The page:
Psychologists can provide assessment of a child’s learning and development. Special educators work with families to develop a program of interventions to address each child’s learning needs. Occupational therapists can facilitate a child’s active participation in these learning activities.
Psychologists and occupational therapists can provide assessment and recommend learning strategies to compensate for perceptual difficulties.
Interventions for epilepsy
Medical specialists may prescribe antiepileptic medication to minimise the number of seizures. They will also guide families on the management of seizures when they do occur.
Interventions for pain management
Pain may be treated through medication and by addressing the underlying cause of the pain, e.g. by treating muscle contractures.
Psychologists may offer cognitive-behavioural therapy for chronic pain. This process works to help a person change the way they think about pain and, in turn, how they feel and behave about pain.
Massage therapy and hydrotherapy
Temporary relief of pain may be assisted through massage or hydrotherapy.
Interventions for sleep disorders
Medical specialists may prescribe medication or treat the associated issues that impact on sleep.
Psychologists may assist with behaviour therapy or help families to establish routines to help resolve children’s sleep issues.
For children with postural issues that make sleep difficult, occupational therapists and physiotherapists may prescribe special sleep systems to help children feel more comfortable in bed.
Interventions for behaviour and emotional issues
Behaviour therapy and counselling
Psychologists can offer assessment and support for emotional and behavioural challenges, which may include behaviour therapy and cognitive behaviour therapy. Social workers support people with cerebral palsy and their families in many ways, including strengths-based counselling and mutual aid groupwork.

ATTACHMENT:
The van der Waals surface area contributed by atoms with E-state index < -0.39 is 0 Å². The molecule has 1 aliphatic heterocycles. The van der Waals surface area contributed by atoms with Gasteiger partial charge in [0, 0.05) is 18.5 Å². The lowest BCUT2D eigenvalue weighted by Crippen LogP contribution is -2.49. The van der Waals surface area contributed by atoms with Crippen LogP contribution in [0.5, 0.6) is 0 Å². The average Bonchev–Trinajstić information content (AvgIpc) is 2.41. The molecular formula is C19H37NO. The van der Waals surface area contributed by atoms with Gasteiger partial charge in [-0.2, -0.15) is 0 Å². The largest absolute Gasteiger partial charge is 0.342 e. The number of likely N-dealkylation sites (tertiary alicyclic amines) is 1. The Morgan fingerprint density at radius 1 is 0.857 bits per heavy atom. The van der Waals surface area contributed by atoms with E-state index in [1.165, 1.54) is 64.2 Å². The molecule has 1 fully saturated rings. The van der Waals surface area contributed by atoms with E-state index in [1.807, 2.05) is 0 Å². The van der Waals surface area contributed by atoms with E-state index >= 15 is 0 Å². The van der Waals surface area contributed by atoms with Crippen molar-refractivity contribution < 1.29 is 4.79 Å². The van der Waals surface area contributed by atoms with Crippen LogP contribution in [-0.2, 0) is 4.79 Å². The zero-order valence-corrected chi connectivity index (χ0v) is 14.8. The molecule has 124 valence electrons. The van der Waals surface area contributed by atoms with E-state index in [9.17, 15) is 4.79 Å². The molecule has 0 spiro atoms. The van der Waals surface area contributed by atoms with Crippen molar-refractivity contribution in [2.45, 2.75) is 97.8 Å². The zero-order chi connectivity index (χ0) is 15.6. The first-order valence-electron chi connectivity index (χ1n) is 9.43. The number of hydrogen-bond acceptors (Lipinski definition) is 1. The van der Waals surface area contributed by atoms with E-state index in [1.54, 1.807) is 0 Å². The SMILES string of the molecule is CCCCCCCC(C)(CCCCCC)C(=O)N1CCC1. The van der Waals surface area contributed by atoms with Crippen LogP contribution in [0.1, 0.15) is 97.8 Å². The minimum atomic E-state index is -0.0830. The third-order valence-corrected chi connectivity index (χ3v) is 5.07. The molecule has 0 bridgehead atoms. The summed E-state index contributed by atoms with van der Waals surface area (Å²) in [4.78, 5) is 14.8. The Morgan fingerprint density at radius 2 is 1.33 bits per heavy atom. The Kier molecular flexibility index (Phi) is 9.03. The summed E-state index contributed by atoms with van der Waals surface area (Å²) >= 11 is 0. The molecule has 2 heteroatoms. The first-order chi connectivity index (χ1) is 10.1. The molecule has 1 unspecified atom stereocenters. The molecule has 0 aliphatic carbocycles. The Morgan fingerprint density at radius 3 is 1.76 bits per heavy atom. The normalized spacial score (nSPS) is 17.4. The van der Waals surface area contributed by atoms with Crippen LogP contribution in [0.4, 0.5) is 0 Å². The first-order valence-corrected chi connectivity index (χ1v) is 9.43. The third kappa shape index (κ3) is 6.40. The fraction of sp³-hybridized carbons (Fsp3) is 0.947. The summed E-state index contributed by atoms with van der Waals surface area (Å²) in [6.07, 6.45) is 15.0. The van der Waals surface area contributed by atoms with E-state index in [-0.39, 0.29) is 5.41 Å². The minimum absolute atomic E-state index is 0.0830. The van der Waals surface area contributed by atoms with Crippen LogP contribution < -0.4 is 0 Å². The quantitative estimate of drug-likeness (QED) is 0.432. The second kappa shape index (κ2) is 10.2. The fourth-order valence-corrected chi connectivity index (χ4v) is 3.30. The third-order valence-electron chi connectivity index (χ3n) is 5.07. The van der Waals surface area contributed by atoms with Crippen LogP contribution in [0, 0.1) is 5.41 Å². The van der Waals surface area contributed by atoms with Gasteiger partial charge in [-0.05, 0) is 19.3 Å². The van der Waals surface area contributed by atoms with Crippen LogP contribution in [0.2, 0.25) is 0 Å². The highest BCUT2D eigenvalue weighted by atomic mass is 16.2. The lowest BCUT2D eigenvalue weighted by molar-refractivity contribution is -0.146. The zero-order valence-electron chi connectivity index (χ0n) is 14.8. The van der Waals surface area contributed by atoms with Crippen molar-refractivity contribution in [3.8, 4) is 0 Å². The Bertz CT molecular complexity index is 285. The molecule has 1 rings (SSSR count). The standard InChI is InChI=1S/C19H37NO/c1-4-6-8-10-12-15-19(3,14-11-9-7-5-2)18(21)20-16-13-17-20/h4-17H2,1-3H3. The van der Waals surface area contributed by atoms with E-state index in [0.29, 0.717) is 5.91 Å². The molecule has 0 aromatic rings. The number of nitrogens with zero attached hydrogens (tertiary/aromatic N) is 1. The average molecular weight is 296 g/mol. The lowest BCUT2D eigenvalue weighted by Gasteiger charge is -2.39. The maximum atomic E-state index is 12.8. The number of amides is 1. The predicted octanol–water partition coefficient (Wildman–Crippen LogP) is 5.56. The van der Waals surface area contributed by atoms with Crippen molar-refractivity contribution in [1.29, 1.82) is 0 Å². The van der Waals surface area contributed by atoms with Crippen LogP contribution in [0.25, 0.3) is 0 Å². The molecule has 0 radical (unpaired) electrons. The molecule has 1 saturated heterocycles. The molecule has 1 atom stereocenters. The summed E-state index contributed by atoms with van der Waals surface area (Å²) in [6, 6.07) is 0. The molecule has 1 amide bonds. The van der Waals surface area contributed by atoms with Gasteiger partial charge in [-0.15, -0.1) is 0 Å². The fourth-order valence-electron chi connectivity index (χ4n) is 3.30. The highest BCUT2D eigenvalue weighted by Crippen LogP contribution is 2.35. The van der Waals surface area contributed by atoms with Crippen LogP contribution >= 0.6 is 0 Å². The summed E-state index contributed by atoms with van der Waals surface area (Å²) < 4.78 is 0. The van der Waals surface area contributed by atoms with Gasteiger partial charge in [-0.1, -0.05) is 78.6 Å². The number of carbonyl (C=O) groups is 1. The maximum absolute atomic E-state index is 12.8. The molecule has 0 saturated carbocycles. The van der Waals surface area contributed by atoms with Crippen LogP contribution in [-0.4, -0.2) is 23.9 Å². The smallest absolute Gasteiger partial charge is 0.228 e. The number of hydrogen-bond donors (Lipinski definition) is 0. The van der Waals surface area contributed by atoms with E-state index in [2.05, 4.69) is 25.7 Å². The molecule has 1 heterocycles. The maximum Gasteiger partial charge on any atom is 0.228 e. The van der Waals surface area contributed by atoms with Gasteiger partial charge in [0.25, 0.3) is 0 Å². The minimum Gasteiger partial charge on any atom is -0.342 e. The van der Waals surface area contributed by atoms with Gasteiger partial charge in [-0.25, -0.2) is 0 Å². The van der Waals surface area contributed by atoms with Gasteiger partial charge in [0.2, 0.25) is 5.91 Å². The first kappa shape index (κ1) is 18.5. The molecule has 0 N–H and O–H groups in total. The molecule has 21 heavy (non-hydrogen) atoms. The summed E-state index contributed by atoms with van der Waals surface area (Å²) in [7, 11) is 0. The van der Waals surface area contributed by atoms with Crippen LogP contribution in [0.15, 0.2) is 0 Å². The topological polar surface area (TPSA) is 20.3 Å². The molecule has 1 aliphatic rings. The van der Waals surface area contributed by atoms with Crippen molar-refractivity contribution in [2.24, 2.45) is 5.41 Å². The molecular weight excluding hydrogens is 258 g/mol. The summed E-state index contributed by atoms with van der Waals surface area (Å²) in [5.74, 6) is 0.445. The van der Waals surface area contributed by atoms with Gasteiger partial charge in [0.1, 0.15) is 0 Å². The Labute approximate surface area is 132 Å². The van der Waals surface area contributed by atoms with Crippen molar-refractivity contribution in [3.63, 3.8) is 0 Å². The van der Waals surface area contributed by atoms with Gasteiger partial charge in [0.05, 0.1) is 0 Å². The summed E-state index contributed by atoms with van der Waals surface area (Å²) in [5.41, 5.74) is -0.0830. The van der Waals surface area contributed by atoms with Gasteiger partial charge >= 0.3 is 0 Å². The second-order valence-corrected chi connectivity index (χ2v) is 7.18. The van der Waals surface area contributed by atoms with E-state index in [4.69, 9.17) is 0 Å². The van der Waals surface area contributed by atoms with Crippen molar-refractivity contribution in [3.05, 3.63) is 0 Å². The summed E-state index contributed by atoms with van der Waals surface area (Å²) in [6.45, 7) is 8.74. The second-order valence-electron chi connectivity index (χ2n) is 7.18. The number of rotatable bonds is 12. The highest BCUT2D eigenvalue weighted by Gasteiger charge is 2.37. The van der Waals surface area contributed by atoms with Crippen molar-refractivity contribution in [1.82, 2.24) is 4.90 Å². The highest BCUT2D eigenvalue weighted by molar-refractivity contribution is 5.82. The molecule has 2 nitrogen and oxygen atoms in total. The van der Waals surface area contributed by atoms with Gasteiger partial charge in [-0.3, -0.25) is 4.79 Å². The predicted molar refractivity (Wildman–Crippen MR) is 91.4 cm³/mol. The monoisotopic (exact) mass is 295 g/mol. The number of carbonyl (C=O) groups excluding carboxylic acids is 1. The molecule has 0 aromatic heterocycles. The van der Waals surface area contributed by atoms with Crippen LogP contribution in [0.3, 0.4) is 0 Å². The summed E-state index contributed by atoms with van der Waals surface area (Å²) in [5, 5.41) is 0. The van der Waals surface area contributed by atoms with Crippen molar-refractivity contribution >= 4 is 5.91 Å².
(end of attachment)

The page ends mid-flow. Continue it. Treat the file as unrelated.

Interventions for issues with eating, digestion and nutrition
Medication and surgery
Treatment (intervention) for severe difficulties with digestion, such as gastro-oesophageal reflux (GOR) includes medications or sometimes surgery. If the individual has severely limited eating skills or experiences an unsafe swallow, non-oral feeding may be recommended. This involves a surgically inserted feeding tube to the stomach or the small intestine.
Medical interventions are performed by medical specialists in hospitals.
Speech Pathology and Dietary Advice
Speech pathologists provide assessment and treatment (intervention) for eating, drinking and swallowing difficulties. Examples of these are learning to use the muscles of the mouth better, using specially designed utensils and sitting in an optimal position.
Dietitians provide advice on improved and balanced nutrition.
Interventions for issues with saliva control (dribbling and drooling)
Speech pathologists may suggest various strategies to help people manage saliva loss. These include remembering to wipe their mouth and wearing age-appropriate clothing protection.
They may also recommend special exercises for the face and mouth, which may lead to better ability to control saliva.
Medical specialists may prescribe medication for saliva control. This is not usually considered a long term treatment option, but can be useful to dry up saliva temporarily. Botulinum Toxin Type A, injected into the salivary glands has also shown to reduce the secretion of saliva. In severe cases of drooling, surgery may be suggested to permanently manage saliva.
Interventions for hearing and vision impairment
Hearing and Vision impairment are managed as they are for the general population by Opthamologists, Optomitrists, Audiologists and Doctors (GPs). Interventions include corrective eye wear (glasses), contact lenses, hearing aids and in some cases medication or surgery.